Herein, our aims were to report the incidence and grade of BMF among patients with MM and to investigate whether presence or degree of BMF was associated with survival duration. In addition, we sought to describe the demographic, clinical and laboratory characteristics of patients with MM and to determine factors independently associated with survival times and survival rates.

Methods

Study plan and data collection

Our study was carried out with a pre-specified plan to include all eligible patients who were followed up with a diagnosis of MM in University of Health Sciences Prof. Dr. Cemil Taşçıoğlu City Hospital and Ege University Medical Faculty Hospital. The study was approved by the Ethics Committee of the Okmeydani Training and Research Hospital (No: 1389, Date: 06/08/2019). Informed consent was obtained from all individual participants included in the study.

Within the scope of the study, the medical records of patients who were diagnosed with MM between 2008 and 2019 in two institutions were evaluated retrospectively. Data of patients aged over 18 years who met the diagnostic criteria for MM and were evaluated for BMF in bone marrow biopsies, were included in the study. Patients diagnosed as having advanced heart failure, decompensated liver cirrhosis and advanced lung disease were not included in the study group.

Data on demographic characteristics, myeloma type, myeloma stage, treatment protocols, date of diagnosis, genetic mutation status, presence of hypercalcemia, anaemia or lytic lesion at diagnosis, serum lactate dehydrogenase (LDH) and creatinine levels, concomitant diseases, presence of concomitant plasmacytoma, autologous transplant status were recorded from the patients’ medical records retrospectively.

Outcome measures

The primary outcomes of this study were to assess the incidence and grade of BMF and to determine whether BMF was associated with survival in patients with MM. Secondary outcomes included the assessment of demographic, clinical and laboratory characteristics of patients with MM, and to determine factors independently associated with survival times and survival rates.

Diagnosis and staging of multiple myeloma

The Updated International Myeloma Study Group MM diagnostic criteria were used to diagnose MM. Accordingly, a bone marrow clonal plasma cell ratio of ≥ 10% or the presence of biopsy-proven plasmacytoma together with one or more myeloma-defining events is required for the diagnosis of MM in bone marrow evaluation. Myeloma defining events consist of hypercalcemia, renal failure, anaemia, lytic bone lesions (CRAB findings) and three specific biomarkers [clonal bone marrow plasma cells ≥ 60%, serum free light chain ratio ≥ 100, multiple focal lesions on magnetic resonance imaging (MRI). In the absence of myeloma-defining events, at least one of the SLiM criteria is required (S: bone marrow clonal plasma cell ratio ≥ 60%, Li: affected/unaffected serum free light chain ratio ≥ 100, M: Presence of multiple focal lesions of 5 mm or larger on whole-body MRI) (Rajkumar 2016; S. V. Rajkumar et al. 2014a, b).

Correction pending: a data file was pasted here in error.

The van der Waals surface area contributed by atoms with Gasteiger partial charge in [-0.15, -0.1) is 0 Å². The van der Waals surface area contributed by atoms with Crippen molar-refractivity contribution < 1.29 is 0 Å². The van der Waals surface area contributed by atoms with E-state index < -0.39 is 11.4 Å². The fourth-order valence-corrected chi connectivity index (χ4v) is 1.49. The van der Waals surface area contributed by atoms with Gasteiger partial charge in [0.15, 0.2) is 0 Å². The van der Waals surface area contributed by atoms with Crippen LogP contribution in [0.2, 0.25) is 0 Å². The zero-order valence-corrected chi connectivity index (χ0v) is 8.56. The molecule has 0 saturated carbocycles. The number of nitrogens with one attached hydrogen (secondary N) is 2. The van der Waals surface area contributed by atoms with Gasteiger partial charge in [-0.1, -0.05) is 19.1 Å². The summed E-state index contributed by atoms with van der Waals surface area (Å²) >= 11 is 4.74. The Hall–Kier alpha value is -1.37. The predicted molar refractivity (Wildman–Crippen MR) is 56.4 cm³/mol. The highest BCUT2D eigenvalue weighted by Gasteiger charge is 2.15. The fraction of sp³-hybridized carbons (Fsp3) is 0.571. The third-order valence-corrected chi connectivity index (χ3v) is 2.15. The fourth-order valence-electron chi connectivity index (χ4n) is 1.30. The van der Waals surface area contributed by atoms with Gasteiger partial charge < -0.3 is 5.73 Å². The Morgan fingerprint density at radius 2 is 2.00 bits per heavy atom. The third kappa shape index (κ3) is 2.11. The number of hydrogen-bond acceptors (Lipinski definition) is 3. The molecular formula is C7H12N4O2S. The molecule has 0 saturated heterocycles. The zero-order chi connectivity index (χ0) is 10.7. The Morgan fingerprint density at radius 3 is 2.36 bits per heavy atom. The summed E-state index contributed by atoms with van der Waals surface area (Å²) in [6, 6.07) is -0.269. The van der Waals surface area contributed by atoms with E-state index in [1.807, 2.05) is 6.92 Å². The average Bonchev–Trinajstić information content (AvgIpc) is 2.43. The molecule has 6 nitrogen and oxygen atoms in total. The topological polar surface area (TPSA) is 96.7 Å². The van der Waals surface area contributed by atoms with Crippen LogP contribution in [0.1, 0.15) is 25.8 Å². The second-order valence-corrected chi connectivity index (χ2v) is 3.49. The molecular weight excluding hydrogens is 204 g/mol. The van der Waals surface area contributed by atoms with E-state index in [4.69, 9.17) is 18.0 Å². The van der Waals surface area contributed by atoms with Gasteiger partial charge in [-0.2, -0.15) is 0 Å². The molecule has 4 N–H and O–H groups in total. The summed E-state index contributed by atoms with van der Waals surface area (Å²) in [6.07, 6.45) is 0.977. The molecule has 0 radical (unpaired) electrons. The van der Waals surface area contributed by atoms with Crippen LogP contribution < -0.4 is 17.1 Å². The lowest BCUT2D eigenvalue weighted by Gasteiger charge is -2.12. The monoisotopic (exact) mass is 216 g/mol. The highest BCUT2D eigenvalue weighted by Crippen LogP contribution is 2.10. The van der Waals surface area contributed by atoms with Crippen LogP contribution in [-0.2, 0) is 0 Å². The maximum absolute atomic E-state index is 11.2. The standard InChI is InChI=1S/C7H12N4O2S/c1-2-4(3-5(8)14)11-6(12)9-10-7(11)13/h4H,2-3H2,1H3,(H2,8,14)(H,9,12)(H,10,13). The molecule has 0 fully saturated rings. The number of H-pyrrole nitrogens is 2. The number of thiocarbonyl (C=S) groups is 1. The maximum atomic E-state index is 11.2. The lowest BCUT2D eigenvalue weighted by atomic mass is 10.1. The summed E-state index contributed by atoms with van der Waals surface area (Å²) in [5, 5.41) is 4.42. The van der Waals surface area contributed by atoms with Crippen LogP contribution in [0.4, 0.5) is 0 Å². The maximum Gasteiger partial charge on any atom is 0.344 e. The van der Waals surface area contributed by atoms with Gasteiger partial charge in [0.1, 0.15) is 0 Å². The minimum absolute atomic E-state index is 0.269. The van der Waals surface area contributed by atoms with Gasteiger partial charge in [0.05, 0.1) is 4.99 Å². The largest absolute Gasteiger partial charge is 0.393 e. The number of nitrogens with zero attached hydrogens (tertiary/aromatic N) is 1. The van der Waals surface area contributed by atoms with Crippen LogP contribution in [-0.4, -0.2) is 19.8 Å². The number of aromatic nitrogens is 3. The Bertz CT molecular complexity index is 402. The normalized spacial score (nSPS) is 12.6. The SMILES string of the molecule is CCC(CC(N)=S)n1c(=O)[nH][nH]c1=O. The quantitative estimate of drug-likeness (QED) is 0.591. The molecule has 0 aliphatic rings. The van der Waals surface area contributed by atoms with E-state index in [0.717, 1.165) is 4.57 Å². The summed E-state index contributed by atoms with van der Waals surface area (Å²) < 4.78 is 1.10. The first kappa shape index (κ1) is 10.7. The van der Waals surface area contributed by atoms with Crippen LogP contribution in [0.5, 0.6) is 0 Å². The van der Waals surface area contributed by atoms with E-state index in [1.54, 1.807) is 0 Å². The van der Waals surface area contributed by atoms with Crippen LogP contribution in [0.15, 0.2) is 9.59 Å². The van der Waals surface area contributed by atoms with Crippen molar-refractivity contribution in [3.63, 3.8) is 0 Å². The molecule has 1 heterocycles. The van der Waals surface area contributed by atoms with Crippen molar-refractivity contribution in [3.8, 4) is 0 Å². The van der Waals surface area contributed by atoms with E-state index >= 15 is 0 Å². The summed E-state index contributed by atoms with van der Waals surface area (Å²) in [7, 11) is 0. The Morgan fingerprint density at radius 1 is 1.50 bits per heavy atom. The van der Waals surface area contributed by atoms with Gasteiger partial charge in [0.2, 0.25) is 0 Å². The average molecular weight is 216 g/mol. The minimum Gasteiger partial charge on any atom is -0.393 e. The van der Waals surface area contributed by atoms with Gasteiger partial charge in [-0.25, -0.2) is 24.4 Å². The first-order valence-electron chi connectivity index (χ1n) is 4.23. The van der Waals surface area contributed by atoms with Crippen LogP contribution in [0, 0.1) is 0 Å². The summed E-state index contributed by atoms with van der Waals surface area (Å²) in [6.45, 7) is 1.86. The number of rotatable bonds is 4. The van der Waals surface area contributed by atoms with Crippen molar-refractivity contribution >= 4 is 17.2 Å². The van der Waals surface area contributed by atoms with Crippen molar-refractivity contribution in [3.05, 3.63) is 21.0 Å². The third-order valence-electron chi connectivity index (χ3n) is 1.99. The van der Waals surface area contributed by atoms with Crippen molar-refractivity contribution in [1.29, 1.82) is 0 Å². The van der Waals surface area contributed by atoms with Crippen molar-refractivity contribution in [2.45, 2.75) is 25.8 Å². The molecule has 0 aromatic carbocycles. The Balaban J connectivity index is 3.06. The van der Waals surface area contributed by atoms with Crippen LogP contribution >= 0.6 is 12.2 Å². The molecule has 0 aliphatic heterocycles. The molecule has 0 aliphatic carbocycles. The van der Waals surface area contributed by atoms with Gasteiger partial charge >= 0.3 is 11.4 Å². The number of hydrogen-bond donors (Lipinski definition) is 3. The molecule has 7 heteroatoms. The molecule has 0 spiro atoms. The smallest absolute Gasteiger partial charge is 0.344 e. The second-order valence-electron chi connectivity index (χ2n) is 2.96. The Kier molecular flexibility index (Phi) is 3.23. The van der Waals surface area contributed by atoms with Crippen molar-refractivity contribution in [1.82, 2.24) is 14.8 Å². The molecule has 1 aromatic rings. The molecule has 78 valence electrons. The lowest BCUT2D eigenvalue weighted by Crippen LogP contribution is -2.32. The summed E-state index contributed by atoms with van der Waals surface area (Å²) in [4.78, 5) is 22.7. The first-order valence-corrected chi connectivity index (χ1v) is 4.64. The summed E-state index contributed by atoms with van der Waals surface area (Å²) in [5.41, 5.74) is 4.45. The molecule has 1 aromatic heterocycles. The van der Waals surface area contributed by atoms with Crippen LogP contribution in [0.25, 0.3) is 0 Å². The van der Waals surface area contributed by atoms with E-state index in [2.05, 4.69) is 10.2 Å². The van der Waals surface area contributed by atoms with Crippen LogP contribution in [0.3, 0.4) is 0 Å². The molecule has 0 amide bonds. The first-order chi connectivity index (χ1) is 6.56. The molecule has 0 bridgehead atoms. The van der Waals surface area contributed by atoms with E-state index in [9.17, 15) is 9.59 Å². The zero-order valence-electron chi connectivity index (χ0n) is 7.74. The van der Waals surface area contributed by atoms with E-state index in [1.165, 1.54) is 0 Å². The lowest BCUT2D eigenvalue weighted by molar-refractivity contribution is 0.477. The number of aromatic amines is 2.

The Durie-Salmon staging system was used for the staging of MM. In this staging system developed by Durie and Salmon in 1975, disease stage is determined by evaluating factors such as haemoglobin, calcium and lytic bone lesions (Durie et al. 2015).

Treatments, response and prognosis

The chemotherapy regimens used in the majority of patients with MM were Vincristine-Adriamycin-Dexamethasone (VAD), Bortezomib-Cyclophosphamide-Dexamethasone (VCD), Bortezomib-Melphalan-Dexamethasone (VMP), Bortezomib-Dexamethasone (BD), Revlimid-Dexamethasone (RD), Lenalidomide-Cyclophosphamide-Dexamethasone (LCD) and Velcade-Lenalidomide-Dexamethasone (VRD).

Responses to treatments and allogeneic stem cell transplantation in patients with MM were grouped as progressive disease (PD), stable disease (SD), partial response (PR), very good partial response (VGPR) and complete response (CR), as defined by the International Myeloma Working Group (IMWG).

Prognosis was assessed as duration (months) of overall survival (OS), progression-free survival (PFS), and the percentage of patients who were alive at 5 years (5-year OS) and at the end of the study.

Evaluation of bone marrow fibrosis